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US, Gulf and Arab allies meet to discuss ISIS - ASHARQ AL-AWSAT English Archive
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US President Barack Obama talks on the phone with King Abdullah Bin Abdulaziz of Saudi Arabia from the Oval Office of the White House in Washington, DC, United States, on September 10, 2014. (AFP Photo/ Jim Watson)

US President Barack Obama talks on the phone with King Abdullah Bin Abdulaziz of Saudi Arabia from the Oval Office of the White House in Washington, DC, United States, on September 10, 2014. (AFP Photo/ Jim Watson)

London, Jeddah, Riyadh and Beirut, Asharq Al-Awsat—A major summit of US and Arab officials will take place in the Saudi city of Jeddah on Thursday to discuss the formation of a coalition to confront terrorism in the region.

The meeting will be attended by the Gulf Cooperation Council (GCC) states, Jordan, Egypt, Turkey and Lebanon, as well as the United States, in the form of US Secretary of State John Kerry. An announcement was made late on Wednesday that Iraq would also be joining the meeting.

A US official told Asharq Al-Awsat: “The United States is looking forward to learning what the region’s states and allies can do to confront terrorism.”

The official, who spoke on condition of anonymity, said: “The issue is not about increasing the number of countries who will confront the Islamic State of Iraq and Syria (ISIS) and other extremist groups, but about clear actions and positions towards these groups.”

The official added: “There will be no discussion at this time about Iran’s participation in this alliance,” and that Washington did not see any role for Iran within the coalition.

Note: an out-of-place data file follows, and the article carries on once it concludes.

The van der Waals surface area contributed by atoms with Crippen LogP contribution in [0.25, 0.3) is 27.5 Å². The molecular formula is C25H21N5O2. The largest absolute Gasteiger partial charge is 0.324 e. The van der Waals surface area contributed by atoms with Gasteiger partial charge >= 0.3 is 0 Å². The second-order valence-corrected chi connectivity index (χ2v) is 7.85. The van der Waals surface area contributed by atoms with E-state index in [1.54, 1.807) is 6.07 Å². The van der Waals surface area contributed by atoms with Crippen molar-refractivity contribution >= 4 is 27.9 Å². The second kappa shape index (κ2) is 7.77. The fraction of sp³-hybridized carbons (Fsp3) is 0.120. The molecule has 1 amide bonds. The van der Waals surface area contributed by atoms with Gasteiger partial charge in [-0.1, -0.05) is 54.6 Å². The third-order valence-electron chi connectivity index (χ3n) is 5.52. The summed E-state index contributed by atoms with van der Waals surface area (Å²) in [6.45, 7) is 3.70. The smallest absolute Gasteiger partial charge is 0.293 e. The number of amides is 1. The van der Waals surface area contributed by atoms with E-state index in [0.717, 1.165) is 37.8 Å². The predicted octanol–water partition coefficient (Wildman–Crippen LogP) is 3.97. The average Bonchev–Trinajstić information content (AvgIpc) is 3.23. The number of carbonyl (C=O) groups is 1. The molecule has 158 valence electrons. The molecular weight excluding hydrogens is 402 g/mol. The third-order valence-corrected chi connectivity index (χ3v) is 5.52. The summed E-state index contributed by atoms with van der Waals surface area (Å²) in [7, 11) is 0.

Saudi Foreign Minister Prince Saud Al-Faisal and Secretary Kerry are expected to hold a joint news conference on Thursday to give details about the meeting, including the ways to curb the activities of extremist groups, including ISIS.

In the meantime, an Arab diplomatic source told Asharq Al-Awsat the meeting would form the last stage of the development of plans to confront terrorism in the region.

The meeting was also the subject of a telephone conversation earlier on Wednesday between the Custodian of the Two Holy Mosques, Saudi King Abdullah Bin Abdulaziz, and President Obama, which coincided with a meeting between Kerry and Iraqi Prime Minister Haider Al-Abadi in Baghdad.

The source added that following the opening of the meeting on Thursday, the foreign ministers will hold a closed session to put the final touches to a comprehensive counter-terrorism strategy.

Although the Americans are focusing on ISIS as the main threat to the region, they also believe in the danger posed by other armed groups which threaten the security of the Middle East and the world. The US official said: “The issue is going to be long and problematic, but the region and our partners in the Gulf can play an important role.”

The spokesman of the US Embassy in Riyadh, W. Johann Schmonsees, said Thursday’s meeting in Jeddah was the cornerstone of a road map for the fight against terrorism, adding that Kerry’s visit to Saudi Arabia aimed to establish an alliance of the main players in the region.

“Kerry will discuss bilateral cooperation with the region’s leaders, and the ways to employ the mechanisms of joint action to push forward the planned alliance to curb the actions of ISIS,” he said.

Schmonsees added: “There are more than 40 countries who share our ideas and views in joining efforts which can save Iraq from these terrorists, while considering the issue of helping Kurdish forces.”

He added that Saudi Arabia was a strong ally in the fight against terror.

France on Wednesday announced it may participate in air strikes in Iraq. Foreign Minister Laurent Fabius said France would take part “if it became necessary to take military air strikes.”

Meanwhile, official Turkish sources said Ankara was considering the possibility of participating in the alliance against ISIS. The sources, speaking on condition of anonymity, told Asharq Al-Awsat that the extent of this participation was still under discussion among Turkish leaders, and regional and international allies.

The sources added that there were “complications” which hindered Ankara’s possible participation in the alliance, a reference to the Turkish hostages held by ISIS in Mosul.

Additional reporting by Nasser Al-Haqbani in Jeddah, Fatah Al-Rahman Youssef in Riyadh, and Thair Abbas in Beirut.